South Africa’s last white leader from apartheid-era, FW de Klerk, dies at 85
FW de Klerk, the former president of South Africa and the last white man to lead the country, has died at the age of 85.
De Klerk, who was also a key figure in the nation's transition to democracy, had been diagnosed with cancer this year, a spokesman said.
De Klerk was head of state between September 1989 and May 1994.
In a speech to South Africa's parliament on Feb. 2, 1990, De Klerk announced that Mandela would be released from prison after 27 years.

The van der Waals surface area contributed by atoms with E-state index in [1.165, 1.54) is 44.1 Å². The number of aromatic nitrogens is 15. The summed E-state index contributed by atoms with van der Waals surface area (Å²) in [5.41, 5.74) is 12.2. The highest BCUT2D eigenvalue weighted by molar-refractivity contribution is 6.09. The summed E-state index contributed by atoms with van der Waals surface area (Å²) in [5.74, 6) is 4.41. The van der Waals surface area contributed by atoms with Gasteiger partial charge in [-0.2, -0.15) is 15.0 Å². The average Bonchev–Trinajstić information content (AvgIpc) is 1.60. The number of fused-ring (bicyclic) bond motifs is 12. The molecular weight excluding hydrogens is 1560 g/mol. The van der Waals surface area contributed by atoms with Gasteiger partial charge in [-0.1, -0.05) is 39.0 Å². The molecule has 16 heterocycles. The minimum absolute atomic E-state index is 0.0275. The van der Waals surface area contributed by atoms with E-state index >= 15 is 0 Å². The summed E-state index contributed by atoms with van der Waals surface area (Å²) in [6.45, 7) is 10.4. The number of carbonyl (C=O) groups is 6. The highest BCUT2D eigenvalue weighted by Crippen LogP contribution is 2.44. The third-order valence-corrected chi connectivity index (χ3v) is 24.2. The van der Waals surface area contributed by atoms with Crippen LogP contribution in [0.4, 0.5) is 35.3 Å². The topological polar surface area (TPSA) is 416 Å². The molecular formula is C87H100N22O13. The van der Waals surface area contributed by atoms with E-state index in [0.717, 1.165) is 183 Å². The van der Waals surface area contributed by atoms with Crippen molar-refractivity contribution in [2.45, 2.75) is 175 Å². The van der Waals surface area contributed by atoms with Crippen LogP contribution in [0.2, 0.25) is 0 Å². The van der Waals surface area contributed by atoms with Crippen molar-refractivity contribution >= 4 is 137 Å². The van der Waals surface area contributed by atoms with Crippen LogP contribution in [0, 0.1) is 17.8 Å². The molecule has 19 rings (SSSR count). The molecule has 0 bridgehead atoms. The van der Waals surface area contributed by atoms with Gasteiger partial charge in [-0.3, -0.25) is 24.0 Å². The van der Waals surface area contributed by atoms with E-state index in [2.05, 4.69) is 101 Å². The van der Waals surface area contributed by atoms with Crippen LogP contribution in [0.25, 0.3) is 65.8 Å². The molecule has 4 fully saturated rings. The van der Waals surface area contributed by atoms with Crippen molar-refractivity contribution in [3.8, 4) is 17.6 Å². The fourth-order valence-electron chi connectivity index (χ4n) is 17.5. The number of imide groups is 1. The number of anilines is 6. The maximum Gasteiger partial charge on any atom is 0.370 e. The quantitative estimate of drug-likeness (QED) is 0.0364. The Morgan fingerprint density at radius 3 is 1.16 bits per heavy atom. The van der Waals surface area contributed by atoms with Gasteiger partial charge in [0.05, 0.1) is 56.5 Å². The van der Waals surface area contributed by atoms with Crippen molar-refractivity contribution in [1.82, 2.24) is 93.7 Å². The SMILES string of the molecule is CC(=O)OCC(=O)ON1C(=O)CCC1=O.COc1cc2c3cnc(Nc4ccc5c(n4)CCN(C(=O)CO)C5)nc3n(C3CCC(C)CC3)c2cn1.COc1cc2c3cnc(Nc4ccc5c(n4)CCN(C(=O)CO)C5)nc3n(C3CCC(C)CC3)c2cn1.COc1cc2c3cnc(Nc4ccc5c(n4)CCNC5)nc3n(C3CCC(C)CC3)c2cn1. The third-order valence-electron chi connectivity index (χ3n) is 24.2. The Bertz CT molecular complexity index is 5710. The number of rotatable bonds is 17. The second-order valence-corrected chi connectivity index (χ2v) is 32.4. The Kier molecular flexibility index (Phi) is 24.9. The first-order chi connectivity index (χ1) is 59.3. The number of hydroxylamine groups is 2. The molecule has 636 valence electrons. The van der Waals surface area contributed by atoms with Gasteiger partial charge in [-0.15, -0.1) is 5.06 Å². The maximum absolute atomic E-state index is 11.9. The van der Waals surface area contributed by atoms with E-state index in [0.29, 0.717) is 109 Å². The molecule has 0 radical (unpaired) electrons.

Four years after that, Mandela was elected the country’s first black president as blacks voted for the first time.
Apartheid was a system of institutionalized racial segregation that existed in South Africa from 1948 until the early 1990s.
The system was characterized by an authoritarian political culture based on white supremacy, which ensured that South Africa was dominated politically, socially, and economically by the nation's minority white population.
Mandela's authorised biographer, the journalist Anthony Sampson, later alleged that De Klerk allowed ministers to secretly support pro-apartheid organisations which collectively became known as the Third Force.